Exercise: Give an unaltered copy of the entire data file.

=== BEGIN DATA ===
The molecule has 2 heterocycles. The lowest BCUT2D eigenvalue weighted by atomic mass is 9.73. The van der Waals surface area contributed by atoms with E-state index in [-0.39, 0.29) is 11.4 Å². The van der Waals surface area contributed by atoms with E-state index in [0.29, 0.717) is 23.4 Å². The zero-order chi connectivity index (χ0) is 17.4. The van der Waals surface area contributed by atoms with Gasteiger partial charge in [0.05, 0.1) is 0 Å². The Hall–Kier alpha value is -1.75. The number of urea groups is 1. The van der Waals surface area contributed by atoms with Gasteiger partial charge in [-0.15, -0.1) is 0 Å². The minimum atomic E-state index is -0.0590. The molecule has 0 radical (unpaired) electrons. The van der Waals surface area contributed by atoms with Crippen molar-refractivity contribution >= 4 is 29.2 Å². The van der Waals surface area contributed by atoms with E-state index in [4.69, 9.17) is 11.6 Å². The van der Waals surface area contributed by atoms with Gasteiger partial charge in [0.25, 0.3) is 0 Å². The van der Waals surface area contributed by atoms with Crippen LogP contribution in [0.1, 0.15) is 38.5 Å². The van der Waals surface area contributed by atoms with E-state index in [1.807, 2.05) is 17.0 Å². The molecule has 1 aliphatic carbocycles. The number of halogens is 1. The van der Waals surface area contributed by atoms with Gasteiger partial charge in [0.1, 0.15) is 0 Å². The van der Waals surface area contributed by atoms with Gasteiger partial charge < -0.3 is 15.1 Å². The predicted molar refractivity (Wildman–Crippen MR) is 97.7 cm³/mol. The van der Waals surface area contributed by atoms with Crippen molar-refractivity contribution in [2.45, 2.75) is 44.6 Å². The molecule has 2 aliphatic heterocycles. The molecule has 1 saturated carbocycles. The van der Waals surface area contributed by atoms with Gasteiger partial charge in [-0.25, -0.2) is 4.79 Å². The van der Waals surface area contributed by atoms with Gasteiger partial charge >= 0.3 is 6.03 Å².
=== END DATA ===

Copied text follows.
The molecule has 2 heterocycles. The lowest BCUT2D eigenvalue weighted by atomic mass is 9.73. The van der Waals surface area contributed by atoms with E-state index in [-0.39, 0.29) is 11.4 Å². The van der Waals surface area contributed by atoms with E-state index in [0.29, 0.717) is 23.4 Å². The zero-order chi connectivity index (χ0) is 17.4. The van der Waals surface area contributed by atoms with Gasteiger partial charge in [0.05, 0.1) is 0 Å². The Hall–Kier alpha value is -1.75. The number of urea groups is 1. The van der Waals surface area contributed by atoms with Gasteiger partial charge in [-0.15, -0.1) is 0 Å². The minimum atomic E-state index is -0.0590. The molecule has 0 radical (unpaired) electrons. The van der Waals surface area contributed by atoms with Crippen molar-refractivity contribution >= 4 is 29.2 Å². The van der Waals surface area contributed by atoms with E-state index in [4.69, 9.17) is 11.6 Å². The van der Waals surface area contributed by atoms with Gasteiger partial charge in [0.25, 0.3) is 0 Å². The van der Waals surface area contributed by atoms with Crippen LogP contribution in [0.1, 0.15) is 38.5 Å². The van der Waals surface area contributed by atoms with E-state index in [1.807, 2.05) is 17.0 Å². The molecule has 1 aliphatic carbocycles. The number of halogens is 1. The van der Waals surface area contributed by atoms with Gasteiger partial charge in [0.1, 0.15) is 0 Å². The van der Waals surface area contributed by atoms with Gasteiger partial charge < -0.3 is 15.1 Å². The predicted molar refractivity (Wildman–Crippen MR) is 97.7 cm³/mol. The van der Waals surface area contributed by atoms with Crippen molar-refractivity contribution in [2.45, 2.75) is 44.6 Å². The molecule has 2 aliphatic heterocycles. The molecule has 1 saturated carbocycles. The van der Waals surface area contributed by atoms with Gasteiger partial charge in [-0.25, -0.2) is 4.79 Å². The van der Waals surface area contributed by atoms with Gasteiger partial charge >= 0.3 is 6.03 Å².